Sigh. Sad but true.
Thursday, February 28, 2008
Tuesday, February 26, 2008
Tuesday, February 19, 2008
I got back from PantheaCon late last night, exhausted and reeling and happier about Paganism than I've been in ages.
I'm planning on writing up a series of posts about the conference once I've had time to regroup and sort out the whole experience, so stay tuned, Loyal Strifemongers. In the meantime, and in homage to Deborah Lipp, I've compiled a sampling of...
Things You Only Hear at PantheaCon
"The difference is, that's science fiction, and this is religion."
"We're Witches. Why can't we get an elevator here faster?"
"Technically, she's a living vampire."
"I got invited to be initiated into the Illuminati, but I didn't bring anything black to wear."
"Wait! That cucumber's not consecrated."
"Your dog has the same coloring as the Welsh Hounds of Death."
"Third floor. Pirates."
"Nothing is ever the gryphon's fault."
"My cigarette papers are 100% flax, and the filters are biodegradable."
"We can use the top of the ice chest for geomancy!"
"Are the chipmunks conspiring to throw me in prison?"
"Tantric Ewok Wicca."
"I've been writing since I was nine years old. Well, not the gay porn: that's relatively new."
"The Goddess is so clever."
"I got lit up and was flaming for decades."
Thursday, February 14, 2008
In a few scant hours I'll be hopping a plane to PantheaCon, an annual, gi-normous NeoPagan conference in San Jose, CA. I'm so excited that I may need to pour a bottle of water over my head to keep my hair from actually bursting into flame.
The weeks leading up to my departure have been rather trying for Jack. Normally, he only has to put up with me going on about obscure, esoteric Pagan topics. However, for the past ten days he's had to put up with me going on about obscure, esoteric Pagans--specifically the various authors who have signed on as guest speakers, many of whom I've idolized since the mid 90's.
"Oh my GOD!" I'll scream, looking over the workshop schedule.
"What is it?! What's wrong?!" Jack will yell, running into the room.
"Luisah Teish is giving a lecture on the erotic folktales of the African Diaspora!"
"What are you talking about?" He'll ask. "Who is Luisah Teish? Why are you screaming?"
"You know, Luisah Teish!" I'll say, waving my hands in the air in an attempt to phyiscally jog his memory. "Remember the time I made you watch that documentary on occult practices in America? And between the segment on Feminist Wicca and the segment on the metaphysical art of H.R. Giger, there was a 30-second clip of a woman talking about how, when she was a little girl, her mother used to scrub the floor with holy water enhanced with drops of perfume and urine while praying to St. Anthony?"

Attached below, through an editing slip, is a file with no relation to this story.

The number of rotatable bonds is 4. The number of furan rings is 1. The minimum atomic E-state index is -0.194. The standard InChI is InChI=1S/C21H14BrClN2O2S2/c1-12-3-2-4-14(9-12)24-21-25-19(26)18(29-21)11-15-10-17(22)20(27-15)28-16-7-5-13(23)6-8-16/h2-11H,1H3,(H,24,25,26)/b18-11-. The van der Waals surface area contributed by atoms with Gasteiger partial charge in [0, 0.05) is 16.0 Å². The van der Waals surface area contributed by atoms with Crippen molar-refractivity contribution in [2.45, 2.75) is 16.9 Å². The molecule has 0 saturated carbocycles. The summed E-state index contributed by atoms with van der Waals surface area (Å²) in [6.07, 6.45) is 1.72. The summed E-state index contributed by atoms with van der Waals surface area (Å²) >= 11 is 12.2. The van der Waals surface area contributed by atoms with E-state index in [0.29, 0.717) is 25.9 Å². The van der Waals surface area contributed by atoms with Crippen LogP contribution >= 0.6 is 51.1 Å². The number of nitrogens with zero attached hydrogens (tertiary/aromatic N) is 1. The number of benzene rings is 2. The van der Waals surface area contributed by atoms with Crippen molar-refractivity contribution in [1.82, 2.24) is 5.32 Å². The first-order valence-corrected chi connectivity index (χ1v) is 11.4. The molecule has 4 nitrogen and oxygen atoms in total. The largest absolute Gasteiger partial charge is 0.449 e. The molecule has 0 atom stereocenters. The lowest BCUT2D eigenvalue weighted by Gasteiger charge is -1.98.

"Well, that's her! That's Luisah Teish! And she and I are going to be in the same room! Do you know what this means?!"
"I guess it means that you'll be in the same room as this person I don't know?"
"YES!!! I gotta go pick out an outfit. Luisah Teish! Squeal!"
And then I'll scamper away, leaving him alone with his inner monologue and Baptist upbringing.
Overall, Jack's being very supportive about my trip, primarily because he's looking forward to four straight days of being able to play Nintendo games without interruption. At the same time, I have not allowed him access to the conference itinerary. I'd prefer to avoid the meaningful looks he'd give me if he found out one of the events is called "Magical Experience or Mental Illness?"
Anyhoo, I'm out of here. I'll call you when I get to the hotel, and I'll bring you back lots of souvenirs. Promise.
Friday, February 08, 2008
I'd like to introduce everyone to Anne: hilarious blogger from the upstate community of Snobville and all around nice gal, who recently referred to me as a "hoot."
Repeat, I'm a "hoot." Hoot!
Anne, meet the Strifemongers. Initiation into Strifemongerhood involves, among other things, kissing the Devil's buttocks and reciting the Lord's Prayer backwards.
Ha ha, just kidding! Probably!
Regardless, read Anne's blog. Evn commandeth it.
Wednesday, February 06, 2008
Got myself into an online altercation with a peevish young miss--let's call her Gertie--of the Pantheistic Pagan persuasion.
In all honesty, Pantheism bugs me not: God is everything, everything is God, fine by me. I'll admit that Pantheistic Paganism gives me pause, if only because I can't quite get my brain around calling oneself Pagan while asserting that Gods don't actually exist. But hey, that's my solar cross to bear. Besides, I'm an ordained Spiritual Humanist, so, you know, welcome to my big, roomy glass house. I polished all the windows m'self.